Patchouli (Pogostemon cablin), sometimes called “the scent of the sixties,” has a musky, earthy, exotic aroma. In Eastern cultures, it is commonly used around the house to provide general support for health and to help release negative emotions. It is very beneficial for the skin, helping to reduce a wrinkled or chapped appearance. Patchouli is a general tonic that supports the digestive system and soothes occasional queasiness.*
Patchouli (Pogostemon cablin (Blanco) Benth; also patchouly or pachouli) is a species from the genus Pogostemon and a bushy herb of the mint family, with erect stems, reaching two or three feet (about 0.75 metre) in height and bearing small pale pink-white flowers. The plant is native to tropical regions of Asia and is now extensively cultivated in Caribbean countries, China, India, Indonesia, Malaysia, Mauritius, Philippines, West Africa and Vietnam. Etymology The scent of patchouli is heavy and strong. It has been used for centuries in perfumes and continues to be so today. The word derives from the Tamil patchai (green), ellai (leaf). In Assamese it is known as xukloti. Extraction of the essential oil Extraction of the essential oil is by steam distillation, requiring the cell walls of the leaves to be first ruptured. This can be achieved by steam scalding, light fermentation, or by drying. Leaves are harvested several times a year, and where dried may be exported for distillation of the oil. Sources disagree over how to obtain the best quality oil. Some claim the highest quality oil is usually produced from fresh leaves, distilled close to the plantation, while others claim baling the dried leaves and allowing them to ferment a little is best. Medicinal uses In several Asian countries, such as Japan and Malaysia, Patchouli is also used as an antidote for venomous snakebites. The plant and oil have a number of claimed health benefits in herbal folk-lore, and its scent is used with the aim of inducing relaxation. Chinese medicine uses the herb to treat headaches, colds, nausea, diarrhea and abdominal pain. Patchouli oil can be purchased from mainstream Western pharmacies and alternative therapy sources as an aromatherapy oil. Perfume uses Patchouli is also in widespread use in modern industry. It is a popular component in perfumes, including more than half of perfumes for men.Patchouli is also an important ingredient in East Asian incense. It is also used as a scent in products like paper towels, laundry detergents, and air fresheners. Two important components of the essential oil is patchoulol and norpatchoulenol. During the 18th and 19th century silk traders from China travelling to the Middle East packed their silk cloth with dried patchouli leaves to prevent moths from laying their eggs on the cloth. Many historians speculate that this association with opulent eastern goods is why patchouli was considered by Europeans of that era to be a luxurious scent. It is said that Patchouli was used in the linen chests of Queen Victoria in this way.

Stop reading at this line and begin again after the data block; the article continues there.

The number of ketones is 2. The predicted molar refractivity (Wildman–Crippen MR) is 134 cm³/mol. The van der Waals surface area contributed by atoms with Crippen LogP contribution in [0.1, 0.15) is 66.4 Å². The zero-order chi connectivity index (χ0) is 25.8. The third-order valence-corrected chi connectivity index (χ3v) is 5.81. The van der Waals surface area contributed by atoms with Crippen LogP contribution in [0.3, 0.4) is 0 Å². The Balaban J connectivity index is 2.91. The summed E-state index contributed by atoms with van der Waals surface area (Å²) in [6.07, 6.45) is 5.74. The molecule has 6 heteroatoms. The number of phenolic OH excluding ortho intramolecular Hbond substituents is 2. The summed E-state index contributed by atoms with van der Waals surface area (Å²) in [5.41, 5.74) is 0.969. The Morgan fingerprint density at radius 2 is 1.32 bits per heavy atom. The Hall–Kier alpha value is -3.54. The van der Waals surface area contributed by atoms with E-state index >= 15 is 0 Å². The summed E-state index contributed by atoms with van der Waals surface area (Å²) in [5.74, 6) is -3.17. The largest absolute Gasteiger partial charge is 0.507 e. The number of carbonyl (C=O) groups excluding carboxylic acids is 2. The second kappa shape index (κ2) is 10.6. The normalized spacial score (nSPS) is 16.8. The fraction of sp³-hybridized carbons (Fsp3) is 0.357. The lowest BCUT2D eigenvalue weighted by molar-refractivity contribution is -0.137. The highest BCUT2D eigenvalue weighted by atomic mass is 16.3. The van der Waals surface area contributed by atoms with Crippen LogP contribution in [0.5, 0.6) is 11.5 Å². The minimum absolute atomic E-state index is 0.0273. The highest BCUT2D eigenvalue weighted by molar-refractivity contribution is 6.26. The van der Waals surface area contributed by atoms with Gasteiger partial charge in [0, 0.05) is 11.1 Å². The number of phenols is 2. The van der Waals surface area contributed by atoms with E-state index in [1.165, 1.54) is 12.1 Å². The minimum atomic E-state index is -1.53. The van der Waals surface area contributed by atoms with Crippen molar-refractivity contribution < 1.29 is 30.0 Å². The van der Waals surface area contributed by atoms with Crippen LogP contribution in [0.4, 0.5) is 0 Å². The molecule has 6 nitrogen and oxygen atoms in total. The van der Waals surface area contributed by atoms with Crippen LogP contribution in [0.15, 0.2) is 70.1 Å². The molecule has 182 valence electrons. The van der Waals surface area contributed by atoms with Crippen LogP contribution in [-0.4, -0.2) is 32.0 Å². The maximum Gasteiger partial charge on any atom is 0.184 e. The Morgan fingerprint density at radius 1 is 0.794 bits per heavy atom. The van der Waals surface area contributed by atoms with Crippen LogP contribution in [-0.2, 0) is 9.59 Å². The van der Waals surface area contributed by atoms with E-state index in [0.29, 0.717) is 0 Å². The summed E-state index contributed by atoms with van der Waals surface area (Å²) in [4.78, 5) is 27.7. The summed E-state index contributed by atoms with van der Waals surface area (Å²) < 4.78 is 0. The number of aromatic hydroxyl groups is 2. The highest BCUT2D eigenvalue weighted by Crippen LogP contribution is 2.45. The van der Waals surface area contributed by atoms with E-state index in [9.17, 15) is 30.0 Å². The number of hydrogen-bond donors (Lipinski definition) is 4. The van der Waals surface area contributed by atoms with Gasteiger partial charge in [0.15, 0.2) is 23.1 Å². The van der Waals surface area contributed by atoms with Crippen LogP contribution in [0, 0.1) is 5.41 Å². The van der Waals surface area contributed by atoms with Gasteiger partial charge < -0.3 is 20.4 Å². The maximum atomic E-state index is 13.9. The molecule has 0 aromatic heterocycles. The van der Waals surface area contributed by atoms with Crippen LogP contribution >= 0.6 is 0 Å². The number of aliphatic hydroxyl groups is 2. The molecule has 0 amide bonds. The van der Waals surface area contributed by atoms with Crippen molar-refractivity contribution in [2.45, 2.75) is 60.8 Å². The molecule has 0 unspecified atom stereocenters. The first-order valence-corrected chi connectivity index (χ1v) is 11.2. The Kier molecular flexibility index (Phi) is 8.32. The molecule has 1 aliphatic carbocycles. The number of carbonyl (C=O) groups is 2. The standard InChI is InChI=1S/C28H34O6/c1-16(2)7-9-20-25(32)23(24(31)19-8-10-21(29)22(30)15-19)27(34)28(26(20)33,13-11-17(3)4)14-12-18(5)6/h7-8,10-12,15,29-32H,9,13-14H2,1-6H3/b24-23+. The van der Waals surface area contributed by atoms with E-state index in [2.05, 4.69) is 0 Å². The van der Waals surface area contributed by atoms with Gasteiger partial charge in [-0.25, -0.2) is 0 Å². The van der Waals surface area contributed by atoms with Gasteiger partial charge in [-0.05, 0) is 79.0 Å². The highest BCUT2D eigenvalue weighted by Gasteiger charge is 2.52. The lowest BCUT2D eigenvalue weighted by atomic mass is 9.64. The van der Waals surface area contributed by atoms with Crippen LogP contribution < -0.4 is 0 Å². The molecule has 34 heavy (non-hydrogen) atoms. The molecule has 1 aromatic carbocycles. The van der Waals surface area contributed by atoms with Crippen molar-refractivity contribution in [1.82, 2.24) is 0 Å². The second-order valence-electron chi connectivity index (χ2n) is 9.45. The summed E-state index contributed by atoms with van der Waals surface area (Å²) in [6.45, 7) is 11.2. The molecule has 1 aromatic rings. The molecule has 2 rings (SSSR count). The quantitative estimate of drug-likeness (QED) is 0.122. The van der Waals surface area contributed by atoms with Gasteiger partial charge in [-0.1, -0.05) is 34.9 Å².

Patchouli has an approximate ORAC of 494,271 (TE/L). TE/L is expressed as micromole Trolox equivalent per liter.
How to use: For dietary, aromatic, or topical use. When using as a supplement, dilute one drop in 4 fl. oz. of liquid such as goat’s or rice milk.
Possible skin sensitivity. Dilution not required; suitable for all but the most sensitive skin. Generally safe for children over 2 years of age.
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* This statement has not been evaluated by the Food and Drug Administration. This product is not intended to diagnose, treat, cure, or prevent any disease.
Item No. 3608, 15 ml – Patchouli Essential Oil